Beef protests: Blockade stops Chinese delegation’s factory visit

Picketing of meat plants enters second week as row over beef prices for farmers continues

A Chinese delegation visiting the Republic on a trade mission failed to gain access to a meat plant in Co Roscommon due to a blockade by farmers protesting the prices they are getting for beef at factory gates.

The delegation is in Ireland to carry out inspections at a number of factories with a view to increasing exports to the Chinese market.

Concerns were raised that the sector could miss out on the multimillion euro deal due to the protests, at a time when Brexit threatens exports to the UK. There are pickets outside around a dozen plants on Monday.

A spokesman for the Kepak meat plant in Athleague, Co Roscommon, told The Irish Times on Monday the Chinese inspectors were blocked from entering its facility due to the protest.


“Management arranged for the delivery of 90 cattle to the plant this morning, but on arrival were met with up to 40 protestors who illegally blockaded the entrance and refused to allow any livestock trucks pass,” he said.

“Gardaí arrived but failed to secure safe passage for any of the hauliers, despite the blockade being illegal.

“Kepak Athleague management then spoke with several of the protestors but were informed that there was no spokesperson for the group and that no truck would be passing the illegal blockade.

“While making repeated requests to secure entry of the cattle and lambs and while highlighting the importance to the region of the plant being ‘Chinese export approved’, management were personally verbally threatened.

“At this point, and after lengthy consultation with the Department of Agriculture, Kepak management were left with no option but to cancel the scheduled inspection.”

The spokesman for Kepak said the Irish meat sector has spent “a number of years” negotiating for and setting up the Chinese visits.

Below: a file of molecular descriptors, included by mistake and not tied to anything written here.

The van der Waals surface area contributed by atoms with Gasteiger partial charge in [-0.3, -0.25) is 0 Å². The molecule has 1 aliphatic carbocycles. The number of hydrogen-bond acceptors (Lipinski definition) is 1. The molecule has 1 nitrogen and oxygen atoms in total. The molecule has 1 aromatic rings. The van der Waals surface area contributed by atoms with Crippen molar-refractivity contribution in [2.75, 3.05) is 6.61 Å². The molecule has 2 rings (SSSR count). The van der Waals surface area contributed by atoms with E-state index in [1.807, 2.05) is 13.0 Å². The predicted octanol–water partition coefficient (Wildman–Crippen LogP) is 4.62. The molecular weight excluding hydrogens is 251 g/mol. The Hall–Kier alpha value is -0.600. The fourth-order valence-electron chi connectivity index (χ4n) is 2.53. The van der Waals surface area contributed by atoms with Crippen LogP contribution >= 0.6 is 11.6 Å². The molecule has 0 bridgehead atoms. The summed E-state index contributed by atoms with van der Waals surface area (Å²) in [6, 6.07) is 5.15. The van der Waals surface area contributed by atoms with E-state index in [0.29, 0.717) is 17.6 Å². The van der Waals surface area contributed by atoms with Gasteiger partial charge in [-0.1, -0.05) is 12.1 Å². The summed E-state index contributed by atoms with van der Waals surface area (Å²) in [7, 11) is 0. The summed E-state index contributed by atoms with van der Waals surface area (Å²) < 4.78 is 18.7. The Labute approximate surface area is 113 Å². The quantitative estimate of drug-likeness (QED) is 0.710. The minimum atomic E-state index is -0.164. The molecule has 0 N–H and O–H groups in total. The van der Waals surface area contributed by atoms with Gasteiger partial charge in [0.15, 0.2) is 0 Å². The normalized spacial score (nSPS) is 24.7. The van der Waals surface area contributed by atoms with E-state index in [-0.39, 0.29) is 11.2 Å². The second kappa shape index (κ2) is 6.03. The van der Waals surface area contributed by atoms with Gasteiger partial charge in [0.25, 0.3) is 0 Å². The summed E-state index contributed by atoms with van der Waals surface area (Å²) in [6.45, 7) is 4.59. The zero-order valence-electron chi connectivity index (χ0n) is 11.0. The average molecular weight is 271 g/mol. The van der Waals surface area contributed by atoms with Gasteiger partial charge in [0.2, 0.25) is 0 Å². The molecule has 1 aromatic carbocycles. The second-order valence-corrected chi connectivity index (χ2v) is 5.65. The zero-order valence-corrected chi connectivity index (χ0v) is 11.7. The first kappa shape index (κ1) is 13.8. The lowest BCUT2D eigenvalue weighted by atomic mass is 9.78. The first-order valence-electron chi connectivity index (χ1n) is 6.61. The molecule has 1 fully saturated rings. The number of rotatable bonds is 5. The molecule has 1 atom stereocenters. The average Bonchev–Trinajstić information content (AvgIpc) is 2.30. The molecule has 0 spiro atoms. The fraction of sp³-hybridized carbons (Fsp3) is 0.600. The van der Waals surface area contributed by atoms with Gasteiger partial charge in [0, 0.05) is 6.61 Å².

“Until today, all inspections of other sites had taken place as per the planned schedule,” he said.

“Given the uncertainty around Brexit and the current weak meat market across Europe, China is one significant growth market that offers great potential for Irish beef and lamb.

“This behaviour today, by people who claim to represent the interests of farmers is a massive own goal and the cost of the failure to get this site Chinese export approved will be primarily borne by west of Ireland farmers for many years.”

There were scuffles at a number of plants where pickets were taking place on Monday. One man was arrested at Liffey Meats plant in Ballyjamesduff, Co Cavan, while another was injured.

A spokeswoman for the Garda said: “Gardaí attended an incident outside a meat processing plant in Ballyjamesduff Co Cavan, today at approximately 1pm. A man was arrested in relation to breaches of the Public Order Act. Investigations are ongoing.”

The Beef Plan Movement, a grassroots organisation, led pickets outside plants over the summer in a row with factories over the prices farmers were getting for animals, but it withdrew those protests in advance of talks aimed at settling the matter.

While an agreement was reached in the talks the movement could not convince its members to endorse it.

Subsequently individual farmers have set up a number of blockades of meat processing factories around the country.

There is no indication of a resumption of talks aimed at resolving the dispute, and up to a dozen meat plants have been granted temporary High Court injunctions halting the blockades.

Separately, Irish Farmers' Association Joe Healy called on Minister for Agriculture Michael Creed to establish a Commission of Investigation to establish processor and retailer margins along the supply chain.

He said terms of reference would have to be agreed with farmers, but that the commission should have full access to the books of the meat processors and be able to establish what they are paid for each part of the beef animal.

Colin Gleeson

Colin Gleeson

Colin Gleeson is an Irish Times reporter